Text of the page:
Jambalaya

There is something about the smell of it that brings me hope and comfort. It helps to fire the imagination with scenes of somewhere south of here, a place where I can feel the humidity, hear the music and smell centuries worth of sins and parties drifting in the air.

The cooking ritual of creating my jambalaya allows me to exorcise the winter blues and confess through a dish before asking for real forgiveness. It stirs up the good and bad — then simmers it.  

Emanating from my home speakers is a perfect roux of music for the construction of a Louisiana-inspired dinner — the Neville Brothers, Dr. John, Harry Connick Jr., Louis Armstrong, Buckwheat Zydeco, Feufollet, Trombone Shorty and Professor Longhair. The rest of my southern-based cooking mix includes Ranky Tanky, Carolina Chocolate Drops, Woody Guthrie, Sarah Jarosz and the Allman Brothers. 

As Aaron Neville sings “Yellow Moon,” I sauté onions, bell peppers (three colors), parsley, cumin and celery. I drop in two handfuls of cut Andouille sausage and the magical scents begin to roam through my brainpan. Add the tomato sauce, then garlic and let it boil slowly — then comes the rice, okra, crab meat (Chesapeake influence) and lastly, some big Carolina shrimp. No offense to the Gulf shrimp — but I love both Carolinas too deeply to stray.   

Other add-ons are a sprinkle of Worchester sauce, two bay leaves, Crystal Hot Sauce and most importantly, love and patience. Cover it and let it all simmer with the same level of patience it takes to convince a big fish to bite a fly on a hot day.  

I used to watch Justin Wilson, the famous Cajun cook, as a kid. He was more of a humorist than an actual chef. Wilson’s show mixed well with my childhood in the South. Wilson spoke to me on a gut level. 

I loved the way he always added “one for da cook” when adding wine to a dish. 

“Great cooking,” said Wilson, “is nothing more than imagination and common sense in proper proportions.” Makes sense, right?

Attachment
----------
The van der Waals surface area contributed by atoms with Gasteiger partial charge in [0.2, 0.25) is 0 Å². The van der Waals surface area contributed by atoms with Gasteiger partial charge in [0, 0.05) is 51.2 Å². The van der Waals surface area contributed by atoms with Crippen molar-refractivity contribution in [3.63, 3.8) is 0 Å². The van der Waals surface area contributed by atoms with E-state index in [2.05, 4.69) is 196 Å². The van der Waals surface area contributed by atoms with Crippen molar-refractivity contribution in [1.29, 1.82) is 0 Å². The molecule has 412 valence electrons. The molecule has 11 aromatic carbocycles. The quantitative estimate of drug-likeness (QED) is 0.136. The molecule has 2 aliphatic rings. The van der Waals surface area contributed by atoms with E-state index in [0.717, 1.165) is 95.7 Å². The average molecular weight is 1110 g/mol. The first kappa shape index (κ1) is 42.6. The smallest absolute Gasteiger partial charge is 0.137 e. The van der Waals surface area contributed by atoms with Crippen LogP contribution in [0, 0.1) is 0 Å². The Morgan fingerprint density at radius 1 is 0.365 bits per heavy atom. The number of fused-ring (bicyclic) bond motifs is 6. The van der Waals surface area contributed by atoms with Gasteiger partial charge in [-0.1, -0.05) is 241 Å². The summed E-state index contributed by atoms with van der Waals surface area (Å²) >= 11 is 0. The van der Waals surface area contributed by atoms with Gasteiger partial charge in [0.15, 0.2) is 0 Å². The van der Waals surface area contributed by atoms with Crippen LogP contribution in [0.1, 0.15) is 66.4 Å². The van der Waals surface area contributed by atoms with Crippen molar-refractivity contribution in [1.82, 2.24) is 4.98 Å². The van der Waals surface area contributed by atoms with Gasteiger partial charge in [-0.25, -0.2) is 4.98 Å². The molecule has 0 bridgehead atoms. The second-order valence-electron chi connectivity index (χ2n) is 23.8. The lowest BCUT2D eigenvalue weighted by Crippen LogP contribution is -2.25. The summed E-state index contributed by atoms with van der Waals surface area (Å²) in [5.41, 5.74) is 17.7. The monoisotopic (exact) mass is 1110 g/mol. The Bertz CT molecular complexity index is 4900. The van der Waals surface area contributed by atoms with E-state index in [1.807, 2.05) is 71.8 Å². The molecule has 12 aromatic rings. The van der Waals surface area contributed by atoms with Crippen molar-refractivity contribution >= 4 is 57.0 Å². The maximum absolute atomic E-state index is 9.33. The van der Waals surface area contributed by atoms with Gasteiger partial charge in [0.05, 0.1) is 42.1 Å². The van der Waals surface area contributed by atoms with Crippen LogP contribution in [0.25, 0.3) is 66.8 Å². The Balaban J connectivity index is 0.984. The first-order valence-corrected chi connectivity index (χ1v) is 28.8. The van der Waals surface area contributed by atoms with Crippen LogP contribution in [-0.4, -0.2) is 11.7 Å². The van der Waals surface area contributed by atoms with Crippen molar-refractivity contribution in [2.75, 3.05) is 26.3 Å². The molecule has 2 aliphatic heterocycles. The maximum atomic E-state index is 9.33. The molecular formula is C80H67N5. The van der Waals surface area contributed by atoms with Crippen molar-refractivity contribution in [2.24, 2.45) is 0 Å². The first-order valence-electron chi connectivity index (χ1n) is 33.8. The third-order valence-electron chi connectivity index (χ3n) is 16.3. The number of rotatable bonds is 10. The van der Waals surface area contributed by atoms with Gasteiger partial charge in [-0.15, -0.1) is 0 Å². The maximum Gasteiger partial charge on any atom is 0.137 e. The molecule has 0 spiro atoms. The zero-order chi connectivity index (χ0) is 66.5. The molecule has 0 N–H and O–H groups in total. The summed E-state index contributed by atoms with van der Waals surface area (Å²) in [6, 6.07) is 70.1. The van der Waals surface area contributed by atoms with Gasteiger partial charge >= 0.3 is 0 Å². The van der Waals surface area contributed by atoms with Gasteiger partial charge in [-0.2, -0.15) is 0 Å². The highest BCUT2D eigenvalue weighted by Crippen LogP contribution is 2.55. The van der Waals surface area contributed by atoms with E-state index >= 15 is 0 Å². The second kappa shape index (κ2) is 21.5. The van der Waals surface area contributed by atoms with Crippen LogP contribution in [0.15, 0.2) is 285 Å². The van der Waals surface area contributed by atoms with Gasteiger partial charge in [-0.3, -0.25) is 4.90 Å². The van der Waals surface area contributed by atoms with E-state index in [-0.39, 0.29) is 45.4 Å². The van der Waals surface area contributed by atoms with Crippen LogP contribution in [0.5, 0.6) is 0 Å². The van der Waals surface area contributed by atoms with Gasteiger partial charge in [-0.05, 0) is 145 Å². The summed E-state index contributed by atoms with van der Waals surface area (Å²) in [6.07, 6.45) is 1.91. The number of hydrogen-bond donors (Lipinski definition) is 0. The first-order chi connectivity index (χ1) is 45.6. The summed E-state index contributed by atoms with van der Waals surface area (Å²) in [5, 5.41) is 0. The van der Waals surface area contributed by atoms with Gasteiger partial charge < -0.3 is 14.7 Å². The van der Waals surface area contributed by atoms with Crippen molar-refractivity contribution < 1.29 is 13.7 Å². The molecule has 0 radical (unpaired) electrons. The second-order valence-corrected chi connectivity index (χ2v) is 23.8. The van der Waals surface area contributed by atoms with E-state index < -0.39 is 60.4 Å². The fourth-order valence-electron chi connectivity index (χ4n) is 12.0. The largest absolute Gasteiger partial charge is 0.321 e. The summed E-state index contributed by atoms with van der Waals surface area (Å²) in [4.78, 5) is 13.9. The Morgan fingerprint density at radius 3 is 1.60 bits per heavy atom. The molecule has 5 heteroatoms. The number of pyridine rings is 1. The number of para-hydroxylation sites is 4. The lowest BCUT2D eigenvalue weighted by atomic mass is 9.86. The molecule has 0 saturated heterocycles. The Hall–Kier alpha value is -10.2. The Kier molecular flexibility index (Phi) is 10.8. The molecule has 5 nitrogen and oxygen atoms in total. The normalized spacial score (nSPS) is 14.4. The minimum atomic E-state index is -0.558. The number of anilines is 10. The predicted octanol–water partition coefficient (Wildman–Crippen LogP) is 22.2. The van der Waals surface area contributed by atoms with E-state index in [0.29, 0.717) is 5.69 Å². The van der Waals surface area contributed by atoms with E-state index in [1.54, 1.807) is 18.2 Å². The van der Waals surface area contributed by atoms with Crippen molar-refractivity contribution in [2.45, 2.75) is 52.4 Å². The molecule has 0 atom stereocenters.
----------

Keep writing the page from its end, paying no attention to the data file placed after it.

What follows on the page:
One other ritual for my jambalaya recipe includes a few steamed mudbugs (crawfish) and at least a dozen salty barrier island oysters for the wait. The ones with claws get the steam, the oysters go down raw or half-shelled on the grill (wood burning only). My drinks can range from beer, Hemingway’s Green Isaac, rum and Ting or champagne. A cold ginger ale works too if you’re feeling saintly.      

Oysters are one of those life-altering foods for me — they are simple, sensual and they take on the taste of where they live. Here are a few of my favorite descriptions of oysters. 

“As I ate the oysters with their strong taste of the sea and their faint metallic taste that the cold white wine washed away, leaving only the sea taste and the succulent texture, and as I drank their cold liquid from each shell and washed it down with the crisp taste of the wine, I lost the empty feeling and began to be happy and to make plans,” wrote Ernest Hemingway.

“Give me oysters and beer, for dinner every day of the year, and I'll be fine,” wrote Jimmy Buffett.

Anthony Bourdain described his first oyster in his book Kitchen Confidential. The description was brilliant but more suited for adult readers. Read it after the kids go to sleep. 

Author Tom Robbins always makes me smile with this one, “Eating a raw oyster is like French kissing a mermaid.” 

To me, jambalaya is a perfect metaphor for my favorite American melting pot. 

It is the American south, African, French, Spanish, Creole, Cajun and Native American. Each ingredient tells the history of a people — and together it creates pure culinary magic.   

The spirit of “laissez les bon temps rouler” makes the end of winter seem closer. 

“New Orleans food is as delicious as the less criminal forms of sin,” wrote Mark Twain.     

We can all shed our yearly sins and simmer them in a pot before the fish start jumping and flowers start blooming this spring.  Ash Wednesday reminded us that we are all just visiting this beautiful life — and that with the right corrections in conduct we can emerge better people. 

The world will always be crazy and tough; so set a few hours aside to create the food that makes you smile and dance with the ones you love.    

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